• previously, while upgrading a system, anaconda did not check whether packages marked for installation as dependencies were already installed on the system. Consequently, many packages would be reinstalled during an upgrade, wasting time and, in the case of network installations, bandwidth. Now, when performing an upgrade, anaconda matches the packages to be installed against the packages that are already installed. Any packages with the same Name, Arch, Epoch, Version, Release (NAEVR) as a package already on the system are skipped and not reinstalled. (BZ#495796)
  • previously, anaconda did not specify a value for HOTPLUG when writing the system's networking configuration files, although it did write a value for ONBOOT. Because HOTPLUG is enabled by default, the effect of disabling ONBOOT was limited because any interface not activated at boot time would be enabled anyway whenever probed by the system. Anaconda now writes a value for HOTPLUG, setting it to the same value as ONBOOT. Therefore, any network interface not meant to be enabled at boot time will not be automatically enabled by probing either. (BZ#498086)
  • the part kickstart command accepts an option called --label that allows a label to be applied to a disk partition during a kickstart installation. However, the code that implemented this option was previously missing from anaconda. Any label specified in a kickstart file was therefore ignored. Anaconda now includes code to transfer the specified label from the kickstart file to the disk partition. Users can now label disk partitions during kickstart installations. (BZ#498856)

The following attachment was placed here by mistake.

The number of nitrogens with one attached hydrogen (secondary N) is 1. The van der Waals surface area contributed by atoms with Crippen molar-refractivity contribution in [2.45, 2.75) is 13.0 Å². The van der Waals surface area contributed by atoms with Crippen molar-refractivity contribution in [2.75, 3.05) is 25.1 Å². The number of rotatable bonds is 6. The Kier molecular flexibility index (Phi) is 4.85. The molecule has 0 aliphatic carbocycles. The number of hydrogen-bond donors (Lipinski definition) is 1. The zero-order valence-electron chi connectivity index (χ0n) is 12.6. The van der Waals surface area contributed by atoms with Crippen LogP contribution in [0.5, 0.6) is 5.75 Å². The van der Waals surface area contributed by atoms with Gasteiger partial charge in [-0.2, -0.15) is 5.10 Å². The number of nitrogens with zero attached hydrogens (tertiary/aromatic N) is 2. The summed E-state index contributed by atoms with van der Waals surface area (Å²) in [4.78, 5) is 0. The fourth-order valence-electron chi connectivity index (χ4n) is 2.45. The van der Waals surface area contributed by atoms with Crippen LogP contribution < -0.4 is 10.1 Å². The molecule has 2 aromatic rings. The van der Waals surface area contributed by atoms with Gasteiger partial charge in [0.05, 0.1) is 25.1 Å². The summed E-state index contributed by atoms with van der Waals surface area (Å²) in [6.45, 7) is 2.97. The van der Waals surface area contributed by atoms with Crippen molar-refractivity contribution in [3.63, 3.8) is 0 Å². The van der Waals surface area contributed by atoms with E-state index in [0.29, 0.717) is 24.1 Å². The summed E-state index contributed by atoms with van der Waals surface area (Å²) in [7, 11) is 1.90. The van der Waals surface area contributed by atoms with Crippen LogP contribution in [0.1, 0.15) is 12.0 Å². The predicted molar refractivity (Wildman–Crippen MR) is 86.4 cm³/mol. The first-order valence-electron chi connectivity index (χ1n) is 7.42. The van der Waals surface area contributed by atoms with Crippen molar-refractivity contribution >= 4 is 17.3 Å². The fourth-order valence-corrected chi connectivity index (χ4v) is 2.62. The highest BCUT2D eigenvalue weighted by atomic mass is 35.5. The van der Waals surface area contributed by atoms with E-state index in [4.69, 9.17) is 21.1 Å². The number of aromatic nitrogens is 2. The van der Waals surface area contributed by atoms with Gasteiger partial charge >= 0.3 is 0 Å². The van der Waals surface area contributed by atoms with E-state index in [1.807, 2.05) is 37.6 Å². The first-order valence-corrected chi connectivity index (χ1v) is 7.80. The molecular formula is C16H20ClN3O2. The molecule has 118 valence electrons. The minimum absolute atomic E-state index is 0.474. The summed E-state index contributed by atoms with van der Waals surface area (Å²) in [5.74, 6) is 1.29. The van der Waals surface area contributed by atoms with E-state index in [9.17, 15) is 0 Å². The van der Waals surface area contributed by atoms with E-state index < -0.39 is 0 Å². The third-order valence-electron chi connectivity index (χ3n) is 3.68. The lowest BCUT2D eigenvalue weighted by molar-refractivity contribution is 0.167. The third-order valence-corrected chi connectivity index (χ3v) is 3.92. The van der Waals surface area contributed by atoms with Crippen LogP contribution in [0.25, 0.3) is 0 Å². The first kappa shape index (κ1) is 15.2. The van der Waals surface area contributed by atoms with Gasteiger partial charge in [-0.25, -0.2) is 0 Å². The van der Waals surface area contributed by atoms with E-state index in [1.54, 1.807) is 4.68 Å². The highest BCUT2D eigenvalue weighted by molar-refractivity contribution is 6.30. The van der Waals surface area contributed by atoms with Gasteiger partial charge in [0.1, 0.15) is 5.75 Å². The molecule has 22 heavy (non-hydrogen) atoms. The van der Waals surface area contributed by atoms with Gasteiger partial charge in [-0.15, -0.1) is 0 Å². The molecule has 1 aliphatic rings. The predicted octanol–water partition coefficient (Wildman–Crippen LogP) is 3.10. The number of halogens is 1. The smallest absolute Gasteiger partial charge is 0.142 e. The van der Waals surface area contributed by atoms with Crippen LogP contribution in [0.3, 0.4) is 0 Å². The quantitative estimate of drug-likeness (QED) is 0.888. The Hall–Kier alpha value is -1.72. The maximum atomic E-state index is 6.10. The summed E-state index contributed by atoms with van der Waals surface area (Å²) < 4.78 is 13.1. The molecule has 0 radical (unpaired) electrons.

• when running in rescue mode, anaconda previously lacked the ability to identify partitions on logical volumes if the partitions were identified in fstab by label rather than by device name. Therefore, if the root (/) partition were identified in this way, the usefulness of rescue mode would be limited. Anaconda in rescue mode now uses the getLabels() method to find partitions and therefore properly detects root partition even if it resides on a logical volume and is identified by label in fstab. (BZ#502178)
  • previously, the help text available while configuring NETTYPE for IBM System z systems did not mention HiperSockets. Users new to System z might therefore not have known to choose qeth to configure HiperSocket interfaces on their hardware. The help text has now been updated to indicate the correct choice and users can select the appropriate option. (BZ#511962)
  • when the RUNKS was set to 0 in the CMSCONFFILE file on IBM System z systems, anaconda should have performed an installation in interactive mode. However, a rewrite of linuxrc.s390 changed the behavior of RUNKS and led to anaconda ignoring this variable. Installation would therefore proceed in non-interactive mode regardless of what value was set in CMSCONFFILE. A new test is now included in the version of linuxrc.s390 in Red Hat Enterprise Linux 5.5 so that anaconda honors RUNKS=0 and performs an interactive install if this value is set. (BZ#513951)
  • by design, anaconda recognizes any block device with the label OEMDRV as a driver disc and searches it for a driver update. However, anaconda previously failed to examine dev nodes and therefore, it would not recognize this label on USB storage devices mounted as a partitionless block devices. Anaconda now examines dev nodes for the label OEMDRV and treats them the same as partitions with this label. It is therefore possible to use a partitionless device as a driver disc. (BZ#515437)